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Prof. Guy Midgley
Topic: What Does the IPCC Fifth Assessment Report Tell Us About Terrestrial Biodiversity?
Working as a research scientist for the South African National Biodiversity Institute since 1983 Prof. Midgley instigated climate change research includingin Chile, Australia, USA, Germany, France, Bo...
Number of questions: 
Posted on 24/10/2014 15:00:47
Does the IPCC report contain any information on what will happen to nature in the UK?
(from United Kingdom of Great Britain and Northern Ireland)
UK impacts are discussed under the IPCC Working Group 2 Regional Chapter on Europe, which is the largest regional chapter in terms of simple document file-size, by a considerable margin! As with all countries, UK examples are integrated into an overall regional view, but specific mention is made of vulnerable systems such as grouse moors in section 23.5.4. Cultural Heritage and Landscapes, and there is a useful discussion of ecosystem-related issues in the section 23.6.4. Terrestrial and Freshwater Ecosystems. The chapter on Terrestrial and Inland Water Systems makes only one specific reference to UK-based species level information, in relation to natural adaptation. However, this chapter provides insights into useful principles for inferring risks for different species and landscape types, such as its Figure 4-5 on page 297.
Posted on 24/10/2014 14:57:18
How energy issues may influence or change the interactive relationship of nation and social development?
This is really a question for the specialists involved in Working Group 3 of the IPCC "Mitigation". As a non-expert in that arena I would venture only to say that this is an active area of debate and it is worth exploring the Mitigation Report for further information.
Posted on 24/10/2014 13:48:39
Can you expand on what "ecosystem-based" adaptation implies, with an example from Africa?
(from South Africa)
The adoption of ecosystem-based approaches implies considering how the resilience of natural ecosystems and biodiversity can be harnessed to help people adapt to climate change. A couple of examples are given in the chapter on Africa, such as "using mobile grazing to deal with both spatial and temporal rainfall variability in the Sahel; reducing the negative impacts of drought and floods on agricultural and livestock-based livelihoods through forest goods and services in Mali, Tanzania, and Zambia; and ensuring food security and improved livelihoods for indigenous and local communities in West and Central Africa through the rich diversity of plant and animal genetic resources" (quoted directly from the Africa Chapter, with references removed).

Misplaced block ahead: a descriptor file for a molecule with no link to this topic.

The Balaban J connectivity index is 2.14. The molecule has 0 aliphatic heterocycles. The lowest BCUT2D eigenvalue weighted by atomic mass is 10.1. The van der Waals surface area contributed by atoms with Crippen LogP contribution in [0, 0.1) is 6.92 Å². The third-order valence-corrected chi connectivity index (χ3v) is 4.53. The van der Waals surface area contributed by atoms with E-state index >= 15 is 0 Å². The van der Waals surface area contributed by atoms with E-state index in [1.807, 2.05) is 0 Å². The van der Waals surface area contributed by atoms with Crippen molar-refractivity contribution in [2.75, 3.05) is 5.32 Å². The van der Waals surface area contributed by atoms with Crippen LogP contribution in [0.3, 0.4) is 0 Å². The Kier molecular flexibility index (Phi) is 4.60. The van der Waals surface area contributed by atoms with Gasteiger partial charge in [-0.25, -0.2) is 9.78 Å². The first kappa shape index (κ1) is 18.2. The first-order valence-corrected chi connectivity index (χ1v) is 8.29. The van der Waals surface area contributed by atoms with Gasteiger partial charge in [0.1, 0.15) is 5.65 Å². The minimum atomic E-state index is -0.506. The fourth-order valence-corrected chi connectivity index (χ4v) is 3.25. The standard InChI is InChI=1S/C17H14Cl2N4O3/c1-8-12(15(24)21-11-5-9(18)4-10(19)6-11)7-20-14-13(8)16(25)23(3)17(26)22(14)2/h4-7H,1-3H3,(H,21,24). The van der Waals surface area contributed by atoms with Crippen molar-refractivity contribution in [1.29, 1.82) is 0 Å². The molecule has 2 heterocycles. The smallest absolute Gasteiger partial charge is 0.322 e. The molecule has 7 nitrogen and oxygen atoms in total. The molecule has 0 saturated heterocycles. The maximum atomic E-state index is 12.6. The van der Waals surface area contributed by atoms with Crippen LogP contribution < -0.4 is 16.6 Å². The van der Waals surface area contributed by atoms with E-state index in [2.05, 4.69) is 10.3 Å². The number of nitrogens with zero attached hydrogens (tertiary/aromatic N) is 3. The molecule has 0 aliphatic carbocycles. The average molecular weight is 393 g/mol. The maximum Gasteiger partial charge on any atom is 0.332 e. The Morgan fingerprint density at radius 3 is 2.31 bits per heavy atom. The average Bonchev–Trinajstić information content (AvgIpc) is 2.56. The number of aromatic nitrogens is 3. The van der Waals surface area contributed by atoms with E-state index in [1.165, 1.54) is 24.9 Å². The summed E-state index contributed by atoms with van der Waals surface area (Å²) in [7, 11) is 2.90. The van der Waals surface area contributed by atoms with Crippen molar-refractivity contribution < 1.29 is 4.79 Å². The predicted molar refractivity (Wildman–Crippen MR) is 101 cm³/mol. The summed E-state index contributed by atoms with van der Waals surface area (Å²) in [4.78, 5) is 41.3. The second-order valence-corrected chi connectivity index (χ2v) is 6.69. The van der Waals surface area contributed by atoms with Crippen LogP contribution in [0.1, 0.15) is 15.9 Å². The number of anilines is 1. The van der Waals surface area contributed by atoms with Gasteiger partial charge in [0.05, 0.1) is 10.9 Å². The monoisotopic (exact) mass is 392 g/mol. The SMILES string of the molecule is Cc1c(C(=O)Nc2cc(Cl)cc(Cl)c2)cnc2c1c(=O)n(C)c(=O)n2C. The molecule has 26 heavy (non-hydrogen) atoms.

Posted on 24/10/2014 11:31:59
The IPCC WG II report was launched this week - what do you think is the most important finding for biodiversity experts to be aware of?
That's a really tough question, because the report is so loaded with new information - four chapters on different aspects of adaptation, for example! Biodiversity-wise we have three excellent chapters on terrestrial and inland water systems, coastal systems and low-lying areas, and ocean systems. The summary points out that some of the strongest evidence for the impacts of climate change comes from natural ecosystems, and that species range shifts attributable to climate change can be observed in all systems. The gloomy prognosis is that rates of climate change much lower than we are observing now have caused significant species extinctions and ecosystem changes in the past millions of years - this valuable finding reinforces the message from the 4th Assessment Report, and stresses how crucial it is to slow emissions as soon as possible to reduce this risk. But a more upbeat angle is that well-functioning ecosystems can be an effective element of adaptation response to climate change by human society. Climate change adaptation therefore gives us an opportunity to raise the profile of ecosystems and biodiversity, and integrate these with adaptation planning processes in strategies called "ecosystem-based adaptation", which is starting to happen in Central and South America, and some parts of Africa.
Posted on 24/10/2014 08:22:53
What are the likely effects of climate change on the fynbos biome, and when?
(from South Africa)
Great question, thanks for asking it. The Fynbos Biome is an incredibly species-rich corner of the world, situated in the Mediterranean-climate region in south-western South Africa. This Biome is a shrubland that is packed full of plant species with rather small geographic ranges, and is subject to a natural wildfire regime with a return interval of roughly between 5 and 20 years. It is believed that one reason for this very high species richness is the legacy of a relatively stable temperate climate with reliable winter rainfall that has been in place for several million years. Climate models suggest that there is an increasing risk with further global warming that the frontal systems that bring winter rain to this region could be shifted southwards, leading to a reduction in the reliability of this rainfall regime. When this is combined with projected warmer temperatures, simple models of species ranges suggest that the region would face a significantly increasing risk of extinction under such a scenario, by the 2050's and possibly earlier. As always, there are significant uncertainties that could strongly influence such an outcome, and the role of climate change in influencing the fire regime is an important one that needs more work. The region has also long been subject to adverse ecological effects of invasive alien woody plants, and more recently some grasses, and their success and the resulting effects could also interact strongly with climate change.
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